In high demand, CLS offers rapid advancement, multiple employment opportunities and a competitive salary. It's a great career opportunity!
Interested in CLS? Here's a brief intro to the field.
The American Society for Clinical Pathology’s 2014 Vacancy Survey of Medical Laboratories in the United States. Edna Garcia, MPH,1 Asma M. Ali, MS,2 Ryan M. Soles, MA,2 and D. Grace Lewis. Am J Clin Pathol September 2015;144:432-443. PDF document at ajcp.oxfordjournals.org visited May 17, 2016.
ASCP Vacancy Survey Reveals Laboratory Workforce Shortage Expanding, American Society of Clinical Pathology Vacancy Report 2014, SEPTEMBER 22, 2015. Webpage at www.prweb.com visited May 17.2016.
Bureau of Labor Statistics, U.S. Department of Labor, Occupational Outlook Handbook, 2016-17 Edition, Medical and Clinical Laboratory Technologists and Technicians; online at www.bls.gov visited May 17, 2016.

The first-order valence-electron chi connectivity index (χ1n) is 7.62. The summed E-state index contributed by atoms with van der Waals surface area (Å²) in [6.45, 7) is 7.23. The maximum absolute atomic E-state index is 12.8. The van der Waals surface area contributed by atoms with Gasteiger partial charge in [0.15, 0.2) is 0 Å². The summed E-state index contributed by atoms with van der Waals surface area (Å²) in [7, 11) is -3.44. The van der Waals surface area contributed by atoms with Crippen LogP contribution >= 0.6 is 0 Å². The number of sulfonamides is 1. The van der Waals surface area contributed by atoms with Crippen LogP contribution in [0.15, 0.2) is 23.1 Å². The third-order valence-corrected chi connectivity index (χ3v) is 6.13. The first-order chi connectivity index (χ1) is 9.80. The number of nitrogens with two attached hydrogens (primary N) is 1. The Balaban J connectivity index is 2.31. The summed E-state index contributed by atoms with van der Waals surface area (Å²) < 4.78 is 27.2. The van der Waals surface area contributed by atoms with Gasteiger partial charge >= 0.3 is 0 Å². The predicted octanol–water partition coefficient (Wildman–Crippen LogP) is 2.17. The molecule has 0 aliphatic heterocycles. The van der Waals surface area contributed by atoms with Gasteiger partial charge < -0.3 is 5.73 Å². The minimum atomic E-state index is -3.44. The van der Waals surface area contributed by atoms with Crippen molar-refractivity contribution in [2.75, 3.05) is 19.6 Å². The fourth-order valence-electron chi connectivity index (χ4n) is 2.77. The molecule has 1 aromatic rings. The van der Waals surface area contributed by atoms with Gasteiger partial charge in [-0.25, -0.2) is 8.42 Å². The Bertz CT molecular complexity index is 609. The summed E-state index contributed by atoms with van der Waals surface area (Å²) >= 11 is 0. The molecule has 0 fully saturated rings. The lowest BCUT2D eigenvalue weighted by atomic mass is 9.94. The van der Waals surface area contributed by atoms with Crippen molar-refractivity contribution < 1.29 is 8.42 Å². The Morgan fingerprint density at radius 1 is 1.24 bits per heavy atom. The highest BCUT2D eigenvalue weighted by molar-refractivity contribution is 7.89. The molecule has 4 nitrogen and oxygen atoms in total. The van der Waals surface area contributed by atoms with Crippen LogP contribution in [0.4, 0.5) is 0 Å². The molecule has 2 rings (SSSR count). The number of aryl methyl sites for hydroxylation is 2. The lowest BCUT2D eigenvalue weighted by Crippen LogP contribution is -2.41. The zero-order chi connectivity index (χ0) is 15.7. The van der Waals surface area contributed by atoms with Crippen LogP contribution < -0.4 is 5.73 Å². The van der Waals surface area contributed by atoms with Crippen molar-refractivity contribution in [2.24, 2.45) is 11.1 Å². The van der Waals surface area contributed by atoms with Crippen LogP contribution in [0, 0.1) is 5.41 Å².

The Best Health Care Jobs In 2016, Susan Adams DEC 18, 2015. Forbes Magazine. Webpage at www.forbes.com visited May 17, 2016
Careers in CLS are dynamic, high-tech and versatile. They offer numerous career options that are not only exciting but are stable, secure and less dependent on the economy.
A degree in CLS can lead to exciting career opportunities. Graduates of CLS have unlimited opportunities in hospital laboratories, clinics, forensic laboratories, veterinary clinics, and in medical, biotechnology and industrial research laboratories. Other areas include cytogenetics, cytotechnology and histology.
How to decide if this field is for me
Do you like solving puzzles and problems? Do you excel in handling multiple tasks? Do you like a fast-paced and challenging environment? Do you like hands-on science? Do you want to find a science-based degree that prepares you for advanced studies in science or applied sciences such as medical school? Do you want a career that develops skills and provides experience to be used in a variety of employment settings?